Note: this is a very dense piece of work, but it is an excellent example of what must be done to make real systems go fast. It is also a good example of how to graduate even if your system doesn't go as fast as you expected it to.

Henry Massalin. Synthesis: An Efficient Implementation of Fundamental Operating System Services (ps.gz)
The practical implications of this work are very unclear, but it's definitely a good vehicle for thinking differently about what a kernel might be.

Jay Kistler, Disconnected Operation in a Distributed File System (PDF)
Disconnected operation is a very timely topic.

Lily B. Mummert, Exploiting weak connectivity in a distributed file system (PDF)
Adaptive mobility from the file system perspective.

Alfred Z. Spector, Multiprocessing Architectures for Local Computer Networks, STAN-CS-81-874.
This is old and not trivial to find (I think the E&S Library has a copy), but it's fascinating...

Michael Wayne Young, Exporting a User Interface to Memory Management from a Communication-Oriented Operating System, CMU-CS-89-202.

Paper collections

If multiple tracks are listed for an area, the suggestion is to read one track's worth of papers on the expectation that they have been chosen because they work well together.

  • Autonet
  • Exokernel (see also Xen)
    • 1994: The exokernel approach to extensibility (panel statement) (PS)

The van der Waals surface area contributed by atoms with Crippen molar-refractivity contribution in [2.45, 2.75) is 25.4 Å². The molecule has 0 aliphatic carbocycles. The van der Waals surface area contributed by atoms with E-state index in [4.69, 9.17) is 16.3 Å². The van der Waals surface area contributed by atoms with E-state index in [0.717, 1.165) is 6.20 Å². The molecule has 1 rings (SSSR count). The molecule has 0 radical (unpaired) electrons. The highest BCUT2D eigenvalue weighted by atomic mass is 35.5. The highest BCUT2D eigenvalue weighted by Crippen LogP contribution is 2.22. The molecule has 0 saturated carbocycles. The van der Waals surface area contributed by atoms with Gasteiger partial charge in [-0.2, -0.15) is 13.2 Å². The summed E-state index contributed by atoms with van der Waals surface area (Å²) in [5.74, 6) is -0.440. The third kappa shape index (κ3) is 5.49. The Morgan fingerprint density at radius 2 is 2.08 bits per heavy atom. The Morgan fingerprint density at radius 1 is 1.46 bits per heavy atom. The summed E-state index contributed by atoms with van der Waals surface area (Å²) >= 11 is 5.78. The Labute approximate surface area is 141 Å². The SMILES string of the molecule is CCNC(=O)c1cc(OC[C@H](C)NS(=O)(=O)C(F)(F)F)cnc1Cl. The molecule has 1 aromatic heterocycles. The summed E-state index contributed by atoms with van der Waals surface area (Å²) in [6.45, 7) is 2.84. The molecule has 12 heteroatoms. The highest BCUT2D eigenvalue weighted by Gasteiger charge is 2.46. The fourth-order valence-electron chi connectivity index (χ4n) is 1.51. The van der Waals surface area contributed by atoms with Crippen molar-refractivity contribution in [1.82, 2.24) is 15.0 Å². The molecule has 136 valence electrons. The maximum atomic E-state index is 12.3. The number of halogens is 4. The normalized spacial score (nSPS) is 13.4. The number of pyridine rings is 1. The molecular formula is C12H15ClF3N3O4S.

• 1995: The operating system kernel as a secure programmable machine (PS)
    • 1995: Exterminate all operating system abstractions (PS)
    • 1995: Exokernel: an operating system architecture for application-level resource management (PS)
    • 1997: Application performance and flexibility on exokernel systems (HTML) (PS)
    • 2002: Fast and flexible Application-Level Networking on Exokernel Systems (PS)
  • EROS - Yes, you can read about EROS, but you need to propose a particular list of papers, see below.
  • Plan 9
    • File system track
      • Introduction: Plan 9 From Bell Labs (PDF)
      • The Plan 9 File Server (PDF)
      • Venti: A new approach to archival storage (PDF)
    • Network track
      • Introduction: Plan 9 From Bell Labs (PDF)
      • The Organization of Networks in Plan 9 (PDF)
      • The IL protocol (PDF)
    • Naming track
      • Introduction: Plan 9 From Bell Labs (PDF)
      • The Use of Name Spaces in Plan 9 (PDF)
      • Lexical File Names in Plan 9, or, Getting Dot-Dot Right (PDF)
    • Or suggest your own track of two to three other papers...
  • Xen (see also Exokernel)
    • Xen and the Art of Virtualization (PDF)
    • Safe Hardware Access with the Xen Virtual Machine Monitor (PDF)
    • Live Migration of Virtual Machines (PDF)
  • Scheduler activations (a different threading approach)
    • Scheduler Activations: Effective Kernel Support for the User Level Management of Parallelism (PDF)
    • An Implementation of Scheduler Activations on the NetBSD Operating System (PS)

Remember, you are not required to read something on this list. This is the list of pre-approved readings. If you want to read something else, make a suggestion on the book choice page.

If you are proposing a collection of papers which has not already been approved, please send me a list of titles, page counts, and URLs. I would appreciate it if you would make submissions in HTML according to the format used in this document so I can easily add approved readings. For example:

<A HREF="...">(PDF)</A></P>

<LI>Paper collection name
<LI><CITE>Paper Title 1</CITE> (NN pages),
<A HREF="...">(PDF)</A>
<LI><CITE>Paper Title 2</CITE> (NN pages),
<A HREF="...">(PDF)</A>

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[Last modified Wednesday February 28, 2007]